The hierarchy of needs starts at the bottom with the physiological needs of food, water, warmth and rest. Then, you have safety needs, followed by belongingness and love needs – friends and intimate relationships, which covers your psychological needs. Next to the top, you have esteem needs. At the top, you have your self-fulfilment needs, which covers self-actualisation, which relates to achieving your full potential, which includes creative activities.
As people trust you more, they’ll share more personal details with you. It starts with baseline relevance and trust that your company can meet someone’s needs – and goes on to interest and preference over the other available options, then moves to trust with personal information, then trust with financial and other sensitive information, and tops out with a willingness to commit to an ongoing relationship.
It’s through the consistent nurturing of your leads through email that you’ll earn the trust required to get access to the sensitive and financial information that’s necessary before you’ll get the commitment for an ongoing relationship, where you have earned a customer.
3. Nurture leads beyond the inbox
Everything will run smoothly as you’re working to build trust. It’s usually when you pitch prospects too early or pressure someone to do business with you before they’ve gotten to know you when problems arise. This is true when asking for email addresses, too. If you ask too early, you’ll turn prospects off.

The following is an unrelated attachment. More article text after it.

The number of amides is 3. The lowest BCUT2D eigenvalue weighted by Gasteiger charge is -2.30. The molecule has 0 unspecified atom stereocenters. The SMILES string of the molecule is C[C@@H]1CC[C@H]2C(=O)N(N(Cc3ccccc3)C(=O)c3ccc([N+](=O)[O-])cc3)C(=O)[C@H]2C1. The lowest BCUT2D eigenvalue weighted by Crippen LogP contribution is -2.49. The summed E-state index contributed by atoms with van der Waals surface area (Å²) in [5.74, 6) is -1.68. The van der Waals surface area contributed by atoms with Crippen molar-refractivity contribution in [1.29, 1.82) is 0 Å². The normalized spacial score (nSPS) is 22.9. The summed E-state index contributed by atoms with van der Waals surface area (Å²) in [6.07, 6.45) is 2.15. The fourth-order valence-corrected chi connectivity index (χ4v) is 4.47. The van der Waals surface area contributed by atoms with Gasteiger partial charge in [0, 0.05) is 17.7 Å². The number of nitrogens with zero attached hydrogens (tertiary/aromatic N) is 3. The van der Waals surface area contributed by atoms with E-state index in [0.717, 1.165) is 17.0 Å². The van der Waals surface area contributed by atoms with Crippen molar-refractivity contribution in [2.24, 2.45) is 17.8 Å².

You must make promises to people if you want them to give you their email address. On your lead capture forms, always tell your prospects what you are going do with their email address. Some prospects will give you their email to get a free report or eBook you have to offer. Though there is no money involved, there is value in them giving you their address – and many will avoid giving it to you until they know you better.
That’s why it’s so important to use social media to connect with leads. Twitter and LinkedIn are especially effective for B2B audiences, while Facebook and Pinterest are strong in the B2C sector.
For more wisdom on how to nurture leads, you may want to follow these industry thought leaders. They’ll not only help you learn more about how you can nurture the leads you have in your pipeline, but they’ll also help you learn how to generate sales leads that are of high value to your business.
It’s all about trust
Your customers want and need to know you’ll talk care of them beyond a quality product or service. They want to know you’ll respect their privacy and keep their data safe – even their email addresses – and especially their financial and other sensitive information. If you can’t show them they can trust you and know they’re safe with you, they’ll go to your competition that they do feel comfortable with – rather than taking a risk by doing business with you.
It’s through building relationships over time and showing them you’ve got their best interests in mind, you’ll close more sales that keep your customers happy.